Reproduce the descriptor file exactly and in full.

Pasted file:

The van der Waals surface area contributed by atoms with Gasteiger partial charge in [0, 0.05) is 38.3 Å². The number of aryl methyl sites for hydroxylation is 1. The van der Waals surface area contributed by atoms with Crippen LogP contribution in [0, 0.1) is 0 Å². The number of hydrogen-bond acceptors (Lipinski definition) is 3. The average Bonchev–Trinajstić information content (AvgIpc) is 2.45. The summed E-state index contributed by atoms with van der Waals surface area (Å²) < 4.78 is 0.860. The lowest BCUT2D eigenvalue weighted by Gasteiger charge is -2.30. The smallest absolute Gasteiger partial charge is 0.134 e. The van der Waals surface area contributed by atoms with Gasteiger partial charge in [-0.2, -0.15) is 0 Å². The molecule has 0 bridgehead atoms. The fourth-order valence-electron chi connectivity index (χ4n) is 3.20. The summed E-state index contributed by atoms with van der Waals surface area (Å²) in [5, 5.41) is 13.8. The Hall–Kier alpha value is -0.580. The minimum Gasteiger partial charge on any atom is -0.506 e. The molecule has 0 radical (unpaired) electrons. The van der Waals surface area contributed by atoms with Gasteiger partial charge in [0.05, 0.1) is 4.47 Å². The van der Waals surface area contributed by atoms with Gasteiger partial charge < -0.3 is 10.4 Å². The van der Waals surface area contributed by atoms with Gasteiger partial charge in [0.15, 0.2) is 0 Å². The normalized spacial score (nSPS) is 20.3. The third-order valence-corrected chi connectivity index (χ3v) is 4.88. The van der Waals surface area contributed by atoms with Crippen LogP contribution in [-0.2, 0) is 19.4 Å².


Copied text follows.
The van der Waals surface area contributed by atoms with Gasteiger partial charge in [0, 0.05) is 38.3 Å². The number of aryl methyl sites for hydroxylation is 1. The van der Waals surface area contributed by atoms with Crippen LogP contribution in [0, 0.1) is 0 Å². The number of hydrogen-bond acceptors (Lipinski definition) is 3. The average Bonchev–Trinajstić information content (AvgIpc) is 2.45. The summed E-state index contributed by atoms with van der Waals surface area (Å²) < 4.78 is 0.860. The lowest BCUT2D eigenvalue weighted by Gasteiger charge is -2.30. The smallest absolute Gasteiger partial charge is 0.134 e. The van der Waals surface area contributed by atoms with Gasteiger partial charge in [-0.2, -0.15) is 0 Å². The molecule has 0 bridgehead atoms. The fourth-order valence-electron chi connectivity index (χ4n) is 3.20. The summed E-state index contributed by atoms with van der Waals surface area (Å²) in [5, 5.41) is 13.8. The Hall–Kier alpha value is -0.580. The minimum Gasteiger partial charge on any atom is -0.506 e. The molecule has 0 radical (unpaired) electrons. The van der Waals surface area contributed by atoms with Gasteiger partial charge in [0.05, 0.1) is 4.47 Å². The van der Waals surface area contributed by atoms with Gasteiger partial charge < -0.3 is 10.4 Å². The van der Waals surface area contributed by atoms with Gasteiger partial charge in [0.15, 0.2) is 0 Å². The normalized spacial score (nSPS) is 20.3. The third-order valence-corrected chi connectivity index (χ3v) is 4.88. The van der Waals surface area contributed by atoms with Crippen LogP contribution in [-0.2, 0) is 19.4 Å².